Why are poets only in the news when they die? How I wish I heard the name Seamus Heaney this morning on the air waves because he had a new book coming out, or because he was reading poems at the United Nations, trying to bring some sense and sensibility to world affairs. Alas, the great Irish poet, successor to Yeats, made the news with a death too early.
Heaney’s work was borne of his deep awareness of and respect for the tangible world, the long reach of human experience, and our connection to all of life, a reality all too many of us take for granted. In reviewing his most recent collection, Human Chain, I wrote, “Nobel laureate Heaney is an earthy and mythic poet who channels the music and suffering of Ireland and, beyond that, the spiral of cultivation and destruction that sustains and endangers humankind. These are loamy, time-saturated poems, at once humble and exalted, taproots reaching into the underworld, flowers opening to the sun.”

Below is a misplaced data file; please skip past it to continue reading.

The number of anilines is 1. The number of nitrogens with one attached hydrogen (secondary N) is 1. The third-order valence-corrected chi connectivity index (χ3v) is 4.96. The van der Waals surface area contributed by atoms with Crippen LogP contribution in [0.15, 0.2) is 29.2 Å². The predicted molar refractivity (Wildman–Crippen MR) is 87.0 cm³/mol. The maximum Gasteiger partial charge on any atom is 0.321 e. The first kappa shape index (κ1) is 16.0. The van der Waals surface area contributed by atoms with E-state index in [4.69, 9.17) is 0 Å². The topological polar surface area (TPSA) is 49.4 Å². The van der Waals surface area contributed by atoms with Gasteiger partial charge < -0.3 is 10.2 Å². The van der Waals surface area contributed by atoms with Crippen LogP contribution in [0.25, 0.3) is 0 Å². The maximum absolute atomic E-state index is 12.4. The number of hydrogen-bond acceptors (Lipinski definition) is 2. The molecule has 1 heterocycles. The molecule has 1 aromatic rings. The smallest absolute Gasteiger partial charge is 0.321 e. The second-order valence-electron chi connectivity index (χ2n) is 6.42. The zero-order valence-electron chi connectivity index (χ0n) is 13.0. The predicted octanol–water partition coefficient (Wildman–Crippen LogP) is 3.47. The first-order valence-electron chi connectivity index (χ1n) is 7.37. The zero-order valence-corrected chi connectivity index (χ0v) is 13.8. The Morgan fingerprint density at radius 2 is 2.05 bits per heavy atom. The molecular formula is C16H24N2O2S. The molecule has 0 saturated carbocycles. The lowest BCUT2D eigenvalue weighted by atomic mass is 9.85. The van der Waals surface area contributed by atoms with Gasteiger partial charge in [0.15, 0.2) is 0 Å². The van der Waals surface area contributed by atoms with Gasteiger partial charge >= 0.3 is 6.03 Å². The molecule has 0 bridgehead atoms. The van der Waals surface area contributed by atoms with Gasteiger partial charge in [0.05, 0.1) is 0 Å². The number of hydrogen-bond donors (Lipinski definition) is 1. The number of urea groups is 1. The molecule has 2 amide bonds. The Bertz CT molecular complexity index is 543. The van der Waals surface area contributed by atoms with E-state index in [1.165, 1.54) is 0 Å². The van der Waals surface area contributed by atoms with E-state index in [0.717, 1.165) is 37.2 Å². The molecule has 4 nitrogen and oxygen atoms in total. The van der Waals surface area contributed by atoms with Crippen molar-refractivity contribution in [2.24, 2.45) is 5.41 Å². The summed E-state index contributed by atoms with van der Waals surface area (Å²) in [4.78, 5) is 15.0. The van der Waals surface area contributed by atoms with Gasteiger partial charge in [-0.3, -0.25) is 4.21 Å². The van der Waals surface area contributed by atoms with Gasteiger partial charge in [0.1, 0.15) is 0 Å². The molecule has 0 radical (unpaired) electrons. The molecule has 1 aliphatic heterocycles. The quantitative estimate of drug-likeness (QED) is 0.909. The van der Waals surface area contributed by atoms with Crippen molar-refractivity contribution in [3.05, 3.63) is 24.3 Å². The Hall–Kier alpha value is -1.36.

Heaney’s poems span his life. In one of his most famous poems, “Digging,” from 1966, he writes,
Between my finger and my thumb
The squat pen rests.
I’ll dig with it.
In a poem from Human Chain (2010), “In the Attic,”
As I age and blank on names,
As my uncertainty on stairs
Is more and more lightheadedness
Of a cabin boy’s first time on the rigging,
As the memorable bottoms out
Into the irretrievable,
It’s not that I can’t imagine still
That slight untoward rupture and world-tilt
As a wind freshened and the anchor weighed.